A Butler County company is adapting its business model to help others as the coronavirus pandemic spreads and adjusting to a rapidly shifting revenue landscape.
Calvary Industries, which manufactures industrial cleaners, metal working fluids and waste treatment chemicals, recently started producing sanitizers, something business manager Austin Morelock said was never in the company’s core output.
“It’s a very easy product to make,” Morelock said. “The FDA listed the formula on their website and they listed the red tapes that disallowed people to sell it without proper permits and licenses, so because of that we were able to rise to the occasion.”
Located at 9233 Seward Road in Fairfield, the company purchased “truckloads and truckloads” of ethanol and other ingredients. It repurposed much of its equipment to accommodate to the blending process.
Morelock, whose father started Calvary Industries, said once the company ensured all 150 employees received enough sanitizer to stay healthy in their homes, it donated truckloads of the solution to fire departments, police departments and locations that care for children throughout the Greater Cincinnati area.
The company also commercialized the making of the product.
“We gained more new customers in the past three weeks than we have in the past 10 years combined, probably,” he said. “It’s been crazy.”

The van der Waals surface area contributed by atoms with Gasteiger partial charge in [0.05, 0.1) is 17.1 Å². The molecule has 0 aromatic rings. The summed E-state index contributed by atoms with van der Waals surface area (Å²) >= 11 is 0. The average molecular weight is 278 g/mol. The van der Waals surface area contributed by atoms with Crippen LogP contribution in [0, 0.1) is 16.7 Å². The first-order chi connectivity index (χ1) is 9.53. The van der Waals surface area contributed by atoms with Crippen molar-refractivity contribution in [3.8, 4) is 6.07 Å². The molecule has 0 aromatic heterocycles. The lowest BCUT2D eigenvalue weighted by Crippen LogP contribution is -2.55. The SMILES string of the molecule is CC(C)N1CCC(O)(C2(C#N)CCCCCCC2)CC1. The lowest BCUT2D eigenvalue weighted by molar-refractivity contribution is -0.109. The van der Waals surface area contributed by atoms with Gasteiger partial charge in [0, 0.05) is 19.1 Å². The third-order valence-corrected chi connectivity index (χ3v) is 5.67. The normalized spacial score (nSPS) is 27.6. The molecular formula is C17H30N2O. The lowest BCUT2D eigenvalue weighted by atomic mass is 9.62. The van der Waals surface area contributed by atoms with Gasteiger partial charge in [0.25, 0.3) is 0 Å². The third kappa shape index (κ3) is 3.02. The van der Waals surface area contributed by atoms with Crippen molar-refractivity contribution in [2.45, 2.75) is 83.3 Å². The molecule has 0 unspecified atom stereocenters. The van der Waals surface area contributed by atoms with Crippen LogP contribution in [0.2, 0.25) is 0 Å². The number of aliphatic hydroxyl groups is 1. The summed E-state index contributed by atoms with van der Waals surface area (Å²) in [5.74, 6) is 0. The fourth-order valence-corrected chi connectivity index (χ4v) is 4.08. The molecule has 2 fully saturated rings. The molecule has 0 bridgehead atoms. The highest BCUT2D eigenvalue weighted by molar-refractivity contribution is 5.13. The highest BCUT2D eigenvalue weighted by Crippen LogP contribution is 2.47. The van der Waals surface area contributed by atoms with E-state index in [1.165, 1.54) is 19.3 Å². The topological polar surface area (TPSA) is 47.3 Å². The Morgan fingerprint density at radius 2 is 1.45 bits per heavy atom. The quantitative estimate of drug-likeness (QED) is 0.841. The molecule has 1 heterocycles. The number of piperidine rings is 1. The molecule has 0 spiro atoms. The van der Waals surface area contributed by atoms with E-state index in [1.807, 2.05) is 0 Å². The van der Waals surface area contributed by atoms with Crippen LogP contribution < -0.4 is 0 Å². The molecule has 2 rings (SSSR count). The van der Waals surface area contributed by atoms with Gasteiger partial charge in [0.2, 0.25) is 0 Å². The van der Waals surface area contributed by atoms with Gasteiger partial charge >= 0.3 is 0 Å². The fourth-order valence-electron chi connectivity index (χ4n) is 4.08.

The move has also meant no layoffs at a time when many other businesses are forced to furlough some or all of their workforce, Morelock said.
“(Sales of hand sanitizer) in combination with the government PPP funding, which helped us with payroll, has allowed us to keep everyone on board,” he said.
That booming revenue source comes at a time when the volume of sales has spiraled downward for the company’s existing products, which are sold to 1,300 manufacturers nationwide, including food manufacturing plants and large companies like Procter & Gamble. That downward spiral is something Morelock said was to be expected as many manufacturers are making products that are not deemed “essential.”
“We are defined as an essential business, and now that we’re making hand sanitizer, I guess we’re all that more essential,” he said.
Quickly shifting gears to manufacturing hand sanitizer presented a series of challenges for the company, including the time-consuming fireproofing and explosion proofing of storage areas for highly flammable ethanol.
There also was difficulty in getting raw materials, he said.
“Now the FDA is allowing anyone and everyone to make and sell hand sanitizer, all these manufacturers who have lost a lot of business are trying to find ways to make up that loss and everyone is looking for ethanol,” Morelock said. “Fortunately, we have good relationships with raw material suppliers that have been able to come through and give us a continuous supply, thus far, but it’s really day-by-day.”
Fairfield Mayor Steve Miller said Calvary Industries has been a longtime business partner in the community, one with which the city enjoys a good working relationship.
“They do an outstanding job in their business and we are very happy and grateful they have been able to switch gears to address the needs of our community in this time of crisis,” Miller said. “Again, just a great company and we are very thankful for their commitment to the health and safety of the staff and residents of Fairfield along with their regional commitment to all.”
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